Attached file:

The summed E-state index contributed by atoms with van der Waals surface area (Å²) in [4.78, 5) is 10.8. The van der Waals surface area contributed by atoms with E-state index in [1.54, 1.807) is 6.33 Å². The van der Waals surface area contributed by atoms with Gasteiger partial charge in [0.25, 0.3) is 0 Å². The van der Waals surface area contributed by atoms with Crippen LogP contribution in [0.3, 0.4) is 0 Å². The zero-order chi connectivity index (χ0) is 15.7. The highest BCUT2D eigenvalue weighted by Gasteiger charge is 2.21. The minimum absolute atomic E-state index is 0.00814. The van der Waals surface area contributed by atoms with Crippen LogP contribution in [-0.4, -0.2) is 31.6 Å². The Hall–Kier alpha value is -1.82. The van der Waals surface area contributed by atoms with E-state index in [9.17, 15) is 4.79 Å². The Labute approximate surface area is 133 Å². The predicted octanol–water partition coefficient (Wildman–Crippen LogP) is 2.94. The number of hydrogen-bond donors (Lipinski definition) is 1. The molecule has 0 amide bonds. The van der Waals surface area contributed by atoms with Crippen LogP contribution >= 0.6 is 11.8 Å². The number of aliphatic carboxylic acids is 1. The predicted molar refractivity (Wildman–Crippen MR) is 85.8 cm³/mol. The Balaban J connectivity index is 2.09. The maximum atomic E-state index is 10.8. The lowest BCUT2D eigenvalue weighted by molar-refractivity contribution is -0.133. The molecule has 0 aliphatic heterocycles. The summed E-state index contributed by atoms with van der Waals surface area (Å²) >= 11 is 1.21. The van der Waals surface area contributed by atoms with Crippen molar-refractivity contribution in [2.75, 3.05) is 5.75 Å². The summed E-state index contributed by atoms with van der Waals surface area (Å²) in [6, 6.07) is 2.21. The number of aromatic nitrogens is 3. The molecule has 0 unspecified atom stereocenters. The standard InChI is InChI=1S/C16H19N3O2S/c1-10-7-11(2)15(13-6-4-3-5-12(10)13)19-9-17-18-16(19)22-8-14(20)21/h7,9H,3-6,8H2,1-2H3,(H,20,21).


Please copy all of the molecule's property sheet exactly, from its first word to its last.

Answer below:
The summed E-state index contributed by atoms with van der Waals surface area (Å²) in [4.78, 5) is 10.8. The van der Waals surface area contributed by atoms with E-state index in [1.54, 1.807) is 6.33 Å². The van der Waals surface area contributed by atoms with Gasteiger partial charge in [0.25, 0.3) is 0 Å². The van der Waals surface area contributed by atoms with Crippen LogP contribution in [0.3, 0.4) is 0 Å². The zero-order chi connectivity index (χ0) is 15.7. The highest BCUT2D eigenvalue weighted by Gasteiger charge is 2.21. The minimum absolute atomic E-state index is 0.00814. The van der Waals surface area contributed by atoms with Crippen LogP contribution in [-0.4, -0.2) is 31.6 Å². The Hall–Kier alpha value is -1.82. The van der Waals surface area contributed by atoms with E-state index in [9.17, 15) is 4.79 Å². The Labute approximate surface area is 133 Å². The predicted octanol–water partition coefficient (Wildman–Crippen LogP) is 2.94. The number of hydrogen-bond donors (Lipinski definition) is 1. The molecule has 0 amide bonds. The van der Waals surface area contributed by atoms with Crippen LogP contribution >= 0.6 is 11.8 Å². The number of aliphatic carboxylic acids is 1. The predicted molar refractivity (Wildman–Crippen MR) is 85.8 cm³/mol. The Balaban J connectivity index is 2.09. The maximum atomic E-state index is 10.8. The lowest BCUT2D eigenvalue weighted by molar-refractivity contribution is -0.133. The molecule has 0 aliphatic heterocycles. The summed E-state index contributed by atoms with van der Waals surface area (Å²) >= 11 is 1.21. The van der Waals surface area contributed by atoms with Crippen molar-refractivity contribution in [2.75, 3.05) is 5.75 Å². The summed E-state index contributed by atoms with van der Waals surface area (Å²) in [6, 6.07) is 2.21. The number of aromatic nitrogens is 3. The molecule has 0 unspecified atom stereocenters. The standard InChI is InChI=1S/C16H19N3O2S/c1-10-7-11(2)15(13-6-4-3-5-12(10)13)19-9-17-18-16(19)22-8-14(20)21/h7,9H,3-6,8H2,1-2H3,(H,20,21).